Surgery for bowel cancer

There are different types of surgery for bowel cancer. The aim of surgery is to remove all the cancer and nearby lymph nodes.

The location of the cancer will influence the type of surgery you will have – some operations are only for cancer in the colon, others are for cancer in the rectum, and some are for when cancer is in both the colon and rectum or there are two separate cancers. Very small tumours can be removed using a local excision technique. You may also need surgery if you have a blocked bowel (bowel obstruction).

Your surgeon will talk to you about whether the operation can be done with a minimally invasive method or whether it will be open surgery. 

Learn more about:

How the surgery is done

Different surgical methods may be used for bowel cancer. Each method has advantages in particular situations – your doctor will advise which method is most suitable for you.

open surgery

Open surgery

  • Involves one long cut (incision) down your abdomen.
  • Usually means a larger wound and slower recovery.
  • Requires a longer hospital stay.
  • Well-established technique; widely available in Australia.

The blue line shows the length and direction of the cut.

Minimally invasive surgery

Minimally invasive surgery

  • Also called keyhole surgery or laparoscopic surgery.
  • Involves several small cuts. Usually less pain and scarring, a shorter hospital stay and faster recovery.
  • Laparoscope (thin tube with a light and camera) is passed through a cut in the abdomen. Long, thin instruments are inserted through other small cuts.
  • In robot-assisted surgery, a type of laparoscopic surgery, instruments are controlled using robotic arms.

The blue dots show the size and position of the cuts.

Surgery for cancer in the colon

The most common type of surgery is called a colectomy. There are different types of colectomies depending on whether part or all of the colon is removed. Lymph nodes near the colon and some normal bowel around the cancer will also be removed.

The surgeon usually cuts the colon on either side of the cancer and then joins the two ends of the colon back together. This join is called an anastomosis.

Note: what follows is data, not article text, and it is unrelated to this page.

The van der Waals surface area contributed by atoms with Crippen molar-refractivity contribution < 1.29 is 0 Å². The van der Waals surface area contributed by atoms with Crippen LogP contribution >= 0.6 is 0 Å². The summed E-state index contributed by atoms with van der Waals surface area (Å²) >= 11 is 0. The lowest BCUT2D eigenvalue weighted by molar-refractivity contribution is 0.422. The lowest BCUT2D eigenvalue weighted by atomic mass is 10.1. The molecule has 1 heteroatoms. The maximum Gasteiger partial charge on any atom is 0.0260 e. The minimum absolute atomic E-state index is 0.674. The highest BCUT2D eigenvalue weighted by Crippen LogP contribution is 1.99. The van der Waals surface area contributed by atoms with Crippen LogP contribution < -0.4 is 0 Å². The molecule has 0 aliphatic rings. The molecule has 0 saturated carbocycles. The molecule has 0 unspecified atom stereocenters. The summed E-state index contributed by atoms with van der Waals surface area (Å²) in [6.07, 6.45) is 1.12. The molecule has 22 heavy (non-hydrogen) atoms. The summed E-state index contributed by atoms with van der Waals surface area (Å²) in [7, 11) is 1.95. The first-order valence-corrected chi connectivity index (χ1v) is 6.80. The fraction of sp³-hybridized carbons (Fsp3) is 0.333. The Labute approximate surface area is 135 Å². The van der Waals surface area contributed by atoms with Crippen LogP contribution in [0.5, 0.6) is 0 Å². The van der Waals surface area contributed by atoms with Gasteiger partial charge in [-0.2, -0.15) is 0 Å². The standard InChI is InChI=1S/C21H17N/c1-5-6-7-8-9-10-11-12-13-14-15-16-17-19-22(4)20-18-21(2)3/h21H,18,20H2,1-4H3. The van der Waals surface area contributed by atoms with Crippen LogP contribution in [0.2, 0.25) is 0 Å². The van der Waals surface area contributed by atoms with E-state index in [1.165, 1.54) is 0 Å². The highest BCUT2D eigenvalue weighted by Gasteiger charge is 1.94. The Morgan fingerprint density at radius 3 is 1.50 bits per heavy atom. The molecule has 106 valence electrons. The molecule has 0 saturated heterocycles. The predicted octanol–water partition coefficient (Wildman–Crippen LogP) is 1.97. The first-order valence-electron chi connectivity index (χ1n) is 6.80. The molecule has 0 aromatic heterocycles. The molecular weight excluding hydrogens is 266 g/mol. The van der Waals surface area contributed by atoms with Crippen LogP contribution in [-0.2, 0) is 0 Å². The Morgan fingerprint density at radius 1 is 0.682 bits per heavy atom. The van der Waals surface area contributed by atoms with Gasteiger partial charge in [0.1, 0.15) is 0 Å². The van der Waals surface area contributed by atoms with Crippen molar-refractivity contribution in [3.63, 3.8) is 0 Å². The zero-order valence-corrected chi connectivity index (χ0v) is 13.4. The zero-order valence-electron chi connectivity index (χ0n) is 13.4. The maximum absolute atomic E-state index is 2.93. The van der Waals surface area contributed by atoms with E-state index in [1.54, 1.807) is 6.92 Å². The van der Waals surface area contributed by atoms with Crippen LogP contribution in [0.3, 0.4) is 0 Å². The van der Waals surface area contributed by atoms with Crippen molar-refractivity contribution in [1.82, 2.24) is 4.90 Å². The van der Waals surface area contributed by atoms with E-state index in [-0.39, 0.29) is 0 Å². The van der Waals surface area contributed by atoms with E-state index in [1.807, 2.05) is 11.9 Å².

Sometimes one end of the bowel is brought through an opening made in your abdomen and stitched onto the skin. This procedure is called a colostomy (if made from the colon in the large bowel) or ileostomy (if made from the ileum in the small bowel). The opening – called a stoma – allows faecal waste to be removed from the body and collected into a bag.

The stoma is usually temporary, and the operation is reversed later. In some cases, the stoma is permanent. Advances in surgical techniques have led to very few people needing a permanent stoma. Learn more about stomas.

After surgery, you will have a scar. Most people who have open surgery have a scar from above their navel to their pubic area. Here is an illustration of the cut (incision).

Types of colectomies

Right hemicolectomy

Right hemicolectomy
The right side of the colon is removed. (If the transverse colon is also removed, it is called an extended right hemicolectomy.)

Left hemicolectomy
The left side of the colon is removed. (If the transverse colon is also removed, it is called an extended right hemicolectomy.)

Transverse colectomy
The middle part of the colon is removed.

Sigmoid colectomy
The sigmoid colon is removed.

Subtotal or total colectomy

Subtotal or total colectomy
Most or all of the bowel is removed.


All of the colon and rectum are removed.

Surgery for cancer in the rectum

There are different types of operations for cancer in the rectum. The type of operation you have depends on where the cancer is located, whether the bowel can be rejoined, and where in the rectum the join can be made.

You may have an anterior resection or abdominoperineal resection (also known as an abdominoperineal excision). The surgery may be open style or minimally invasive.

Anterior resection – This is the most common operation. This will include creating a temporary stoma, which will be reversed later.

Abdominoperineal resection – This may be recommended if the cancer is near the sphincter muscles or if it is too low to be removed without causing incontinence (accidental loss of urine or faeces) or erection problems. After an abdominoperineal resection you will need a permanent stoma (colostomy). 

Resections in the large bowel

Abdominoperineal resection

Abdominoperineal resection or excision (APR or APE) 
The sigmoid colon and entire rectum and anus are removed. Your surgeon uses the descending colon to create a permanent stoma (known as a colostomy) for faeces to leave the body. The anal area will be stitched up and permanently closed.

High anterior resection

High anterior resection 
The surgeon removes the lower left part of the colon and the upper part of the rectum. Nearby lymph nodes and surrounding fatty tissue are also removed. The lower end of your bowel is rejoined to the top of the rectum.

Ultra-low anterior resection

Ultra-low anterior resection 
The lower left part of the colon and the entire rectum are removed, along with nearby lymph nodes and fatty tissue. The end of the bowel is joined to the lowest part of the rectum, just above the anal canal. In some cases, the surgeon creates a colonic J-pouch (see next diagram).